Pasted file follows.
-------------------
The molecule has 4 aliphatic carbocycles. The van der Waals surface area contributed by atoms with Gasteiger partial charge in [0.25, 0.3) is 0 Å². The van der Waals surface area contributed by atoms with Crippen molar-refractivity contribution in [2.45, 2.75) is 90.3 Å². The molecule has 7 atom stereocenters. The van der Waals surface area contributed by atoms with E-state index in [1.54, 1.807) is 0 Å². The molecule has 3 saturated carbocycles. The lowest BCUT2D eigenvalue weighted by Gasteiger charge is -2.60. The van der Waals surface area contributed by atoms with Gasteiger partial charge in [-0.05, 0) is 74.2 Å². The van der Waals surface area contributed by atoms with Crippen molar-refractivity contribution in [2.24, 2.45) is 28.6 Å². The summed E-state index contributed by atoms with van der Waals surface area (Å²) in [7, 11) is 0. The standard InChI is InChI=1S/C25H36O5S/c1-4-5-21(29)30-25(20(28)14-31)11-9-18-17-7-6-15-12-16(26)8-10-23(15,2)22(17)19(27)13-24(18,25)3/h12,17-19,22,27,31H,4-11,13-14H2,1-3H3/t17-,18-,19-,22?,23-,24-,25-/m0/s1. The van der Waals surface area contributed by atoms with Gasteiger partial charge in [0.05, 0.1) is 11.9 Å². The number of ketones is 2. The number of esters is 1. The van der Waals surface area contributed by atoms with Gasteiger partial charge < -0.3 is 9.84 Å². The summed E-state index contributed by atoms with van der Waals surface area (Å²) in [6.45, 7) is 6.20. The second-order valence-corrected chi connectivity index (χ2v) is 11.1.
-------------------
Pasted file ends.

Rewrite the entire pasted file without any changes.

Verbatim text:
The molecule has 4 aliphatic carbocycles. The van der Waals surface area contributed by atoms with Gasteiger partial charge in [0.25, 0.3) is 0 Å². The van der Waals surface area contributed by atoms with Crippen molar-refractivity contribution in [2.45, 2.75) is 90.3 Å². The molecule has 7 atom stereocenters. The van der Waals surface area contributed by atoms with E-state index in [1.54, 1.807) is 0 Å². The molecule has 3 saturated carbocycles. The lowest BCUT2D eigenvalue weighted by Gasteiger charge is -2.60. The van der Waals surface area contributed by atoms with Gasteiger partial charge in [-0.05, 0) is 74.2 Å². The van der Waals surface area contributed by atoms with Crippen molar-refractivity contribution in [2.24, 2.45) is 28.6 Å². The summed E-state index contributed by atoms with van der Waals surface area (Å²) in [7, 11) is 0. The standard InChI is InChI=1S/C25H36O5S/c1-4-5-21(29)30-25(20(28)14-31)11-9-18-17-7-6-15-12-16(26)8-10-23(15,2)22(17)19(27)13-24(18,25)3/h12,17-19,22,27,31H,4-11,13-14H2,1-3H3/t17-,18-,19-,22?,23-,24-,25-/m0/s1. The van der Waals surface area contributed by atoms with Gasteiger partial charge in [0.05, 0.1) is 11.9 Å². The number of ketones is 2. The number of esters is 1. The van der Waals surface area contributed by atoms with Gasteiger partial charge < -0.3 is 9.84 Å². The summed E-state index contributed by atoms with van der Waals surface area (Å²) in [6.45, 7) is 6.20. The second-order valence-corrected chi connectivity index (χ2v) is 11.1.